Media outlets have also reported being forced off of oiled beaches and restricted from staging areas by the oil company. Some fishermen we have spoken with say they were told explicitly by their supervisors that they were not allowed to tell anyone what they see while out on the job.

One loophole we've found in gaining access is with the fishermen's wives. Many of them see what their husbands, their families, and their community are going through, and they are willing to speak out. "I don't care - I didn't sign a contract," said Cherie Pete. This is a sentiment shared by many wives we've spoken to. Her husband, a lifelong shrimper and boat builder, is now working with Louisiana Wildlife and Fisheries as a contractor paid by BP.

posted by jr on Jun 01, 2010 at 07:19:51 pm     #  

Everyone has a price and if you are responsible for supporting a family, hush money sounds really, really good.
Sad, but it's the truth.

posted by hockeyfan on Jun 01, 2010 at 08:11:05 pm     #  

June 2, 2010 NY Daily News story

BP's central role in the disaster cleanup has apparently given the company a lot of latitude in keeping the press away from beaches where the oil is thickest. On Monday, a Daily News team was escorted away from a public beach on Elmer's Island bycops who said they were taking orders from BP.

"When we found this [dead] dolphin it was filled with oil. Oil was just pouring out of it. It was the saddest darn thing to look at," said a BP contract worker who took the Daily News on a surreptitious tour of the wildlife disaster unfolding in Louisiana.

"There is a lot of coverup for BP. They specifically informed us that they don't want these pictures of the dead animals. They know the ocean will wipe away most of the evidence. It's important to me that people know the truth about what's going on here," the contractor said. "The things I've seen: They just aren't right. All the life out here is just full of oil. I'm going to show you what BP never showed the President."

After checking that he was unobserved, he motored out to Queen Bess barrier island, known to the locals as Bird Island. The grasses by the shore were littered with tarred marine life, some dead and others struggling under a thick coating of crude. "When you see some of the things I've seen, it would make you sick," the contractor said. "No living creature should endure that kind of suffering."

"Those pelicans are supposed to have white heads. The black is from the oil. Most of them won't survive," the contractor said. "They keep trying to clean themselves. They try and they try, but they can't do it."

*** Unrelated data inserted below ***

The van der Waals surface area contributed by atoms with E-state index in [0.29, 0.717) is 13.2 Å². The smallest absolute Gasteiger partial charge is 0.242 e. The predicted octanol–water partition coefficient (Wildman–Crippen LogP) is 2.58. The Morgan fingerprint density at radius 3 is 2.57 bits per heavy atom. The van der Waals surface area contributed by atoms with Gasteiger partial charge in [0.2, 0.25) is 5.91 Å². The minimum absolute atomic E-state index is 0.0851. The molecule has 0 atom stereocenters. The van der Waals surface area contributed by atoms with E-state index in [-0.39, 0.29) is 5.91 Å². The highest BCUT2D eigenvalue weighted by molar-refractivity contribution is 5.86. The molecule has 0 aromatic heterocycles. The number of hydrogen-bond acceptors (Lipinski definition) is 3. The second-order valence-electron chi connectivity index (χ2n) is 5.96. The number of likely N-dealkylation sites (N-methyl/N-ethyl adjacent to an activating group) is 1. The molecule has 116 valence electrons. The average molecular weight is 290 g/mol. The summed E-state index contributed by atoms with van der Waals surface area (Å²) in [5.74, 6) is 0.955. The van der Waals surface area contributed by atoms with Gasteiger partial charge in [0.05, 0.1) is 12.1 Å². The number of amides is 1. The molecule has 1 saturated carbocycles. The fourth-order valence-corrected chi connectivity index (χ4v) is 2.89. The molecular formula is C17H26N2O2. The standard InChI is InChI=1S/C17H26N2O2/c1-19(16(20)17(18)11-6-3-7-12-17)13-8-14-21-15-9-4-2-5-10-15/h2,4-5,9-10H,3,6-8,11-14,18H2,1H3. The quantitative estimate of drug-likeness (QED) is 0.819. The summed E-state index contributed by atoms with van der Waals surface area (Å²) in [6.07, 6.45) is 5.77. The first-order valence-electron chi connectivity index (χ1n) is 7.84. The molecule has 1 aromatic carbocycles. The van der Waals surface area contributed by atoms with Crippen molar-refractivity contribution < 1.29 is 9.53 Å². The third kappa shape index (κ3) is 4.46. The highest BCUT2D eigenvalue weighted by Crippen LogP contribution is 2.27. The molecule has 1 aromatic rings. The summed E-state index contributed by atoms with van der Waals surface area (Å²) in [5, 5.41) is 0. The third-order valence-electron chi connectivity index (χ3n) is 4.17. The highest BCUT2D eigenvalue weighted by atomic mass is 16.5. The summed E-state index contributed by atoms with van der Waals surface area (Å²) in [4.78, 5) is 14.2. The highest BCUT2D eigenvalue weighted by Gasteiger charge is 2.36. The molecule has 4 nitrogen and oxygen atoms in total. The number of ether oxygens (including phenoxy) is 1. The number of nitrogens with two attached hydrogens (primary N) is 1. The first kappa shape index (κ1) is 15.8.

"That grass was green a few weeks ago," the contractor said. "Now look. ... This whole island is destroyed. How do you write a check for something like this?" He said he recently found five turtles drowning in oil. "Three turtles were dead. Two were dying and not dead yet. They will be," he said.

"Nature is cruel, but what's happening here is crueler."

posted by jr on Jun 02, 2010 at 12:03:57 pm     #  

I avoid BP, gave them up years ago when they initially sought a waiver to increase pollution dumped into Lake Michigan.

BP has a long and storied record of screw ups in their quest for profit: OSHA statistics show BP ran up 760 "egregious, willful" safety violations, while Sunoco and Conoco-Phillips each had eight, Citgo had two and Exxon had one comparable citation.

posted by bam2 on Jun 02, 2010 at 12:18:27 pm     #  

Photos at the Boston Globe's Big Picture Blog

posted by jr on Jun 02, 2010 at 12:50:48 pm     #  

I buy from BP - they are all independent stations who have no control over what goes on at BP Corporate across the pond. The local BP stations didn't do anything to deserve a boycot. They are local Toledo small business owners.

Better question is why are we 5 weeks in and Obama still has no plan to clean up the gulf?

posted by toledoramblingman on Jun 02, 2010 at 12:54:27 pm     #  

We have a for-profit private company that only answers to its shareholders responsible for and in charge of cleaning up the biggest enviormental catastrophe in this country's history and then telling the public the truth and consequences about what's really going on.

Yeah, right, I totally trust them.

posted by McCaskey on Jun 02, 2010 at 12:57:43 pm     #  

June 3, 2010 - Big Picture blog - Caught in the oil - (8 photos total) - 801 comments

A bird is mired in oil on the beach at East Grand Terre Island along the
Louisiana coast on Thursday, June 3, 2010. (AP Photo/Charlie Riedel)

A Brown Pelican is seen on the beach at East Grand Terre Island along the
Louisiana coast on Thursday, June 3, 2010. (AP Photo/Charlie Riedel)